I certify under penalty of perjury that I have learned additional information and would like to withdraw my report that my wallet [insert wallet address] was compromised. I would like for OpenSea to re-enable buying, selling, and transferring of the item(s) in this wallet using OpenSea. I understand that this action is not reversible.
What is so worrying about the above statement is that 1) it held Robbie’s assets for ransom. 2) Robbie had to relinquish all claims to the stolen NFTs, thereby permanently removing any chance of getting them back, and 3) it is illegal in US law for a marketplace to facilitate the sale of stolen NFTs. By demanding that Robbie sign this statement, they are attempting to remove their legal culpability.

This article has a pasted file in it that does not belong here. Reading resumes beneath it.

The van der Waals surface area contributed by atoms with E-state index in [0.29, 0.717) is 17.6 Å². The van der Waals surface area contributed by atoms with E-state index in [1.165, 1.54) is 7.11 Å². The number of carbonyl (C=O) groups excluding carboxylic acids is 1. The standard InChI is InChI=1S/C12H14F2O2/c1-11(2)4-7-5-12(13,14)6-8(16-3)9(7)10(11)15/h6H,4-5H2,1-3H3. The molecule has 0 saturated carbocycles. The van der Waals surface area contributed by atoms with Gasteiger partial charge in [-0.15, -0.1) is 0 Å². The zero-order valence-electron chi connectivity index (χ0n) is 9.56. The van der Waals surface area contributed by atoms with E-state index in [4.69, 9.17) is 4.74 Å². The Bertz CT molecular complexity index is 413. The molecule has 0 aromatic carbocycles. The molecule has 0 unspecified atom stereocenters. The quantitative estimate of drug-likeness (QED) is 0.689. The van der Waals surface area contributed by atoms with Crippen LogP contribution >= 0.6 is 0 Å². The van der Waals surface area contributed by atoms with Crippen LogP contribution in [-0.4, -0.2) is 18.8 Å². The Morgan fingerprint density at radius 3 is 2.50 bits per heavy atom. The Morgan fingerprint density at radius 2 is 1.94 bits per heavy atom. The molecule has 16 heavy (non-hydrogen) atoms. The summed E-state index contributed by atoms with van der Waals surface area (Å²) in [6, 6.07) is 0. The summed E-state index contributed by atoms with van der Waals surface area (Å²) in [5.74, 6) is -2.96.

This action by OpenSea meant that he was unable to trade during a significant market downturn. Robbie is claiming 500k USD in damages.
An OpenSea spokesperson has told BeInCrypto:
“Theft is one of the biggest and most challenging ecosystem issues to solve because it happens across many different digital surface areas and through many unique (and legitimate) communication channels… The theft in question took place outside of OpenSea and the items were sold before OpenSea became aware of the reported theft. Soon after we were notified and became aware, we disabled the items and the user’s account has since been unlocked.”
“The NFT Lawyer” Is Pursuing Legal Action
The case is currently with Enrico Shaefer, a founding lawyer at Traverse Legal. Shaefer’s legal specialism is NFTs, DAO, and blockchain. He also hosts his own educational YouTube channel. On The NFT Lawyer, Shaefer discusses the intersection between digital assets and the law.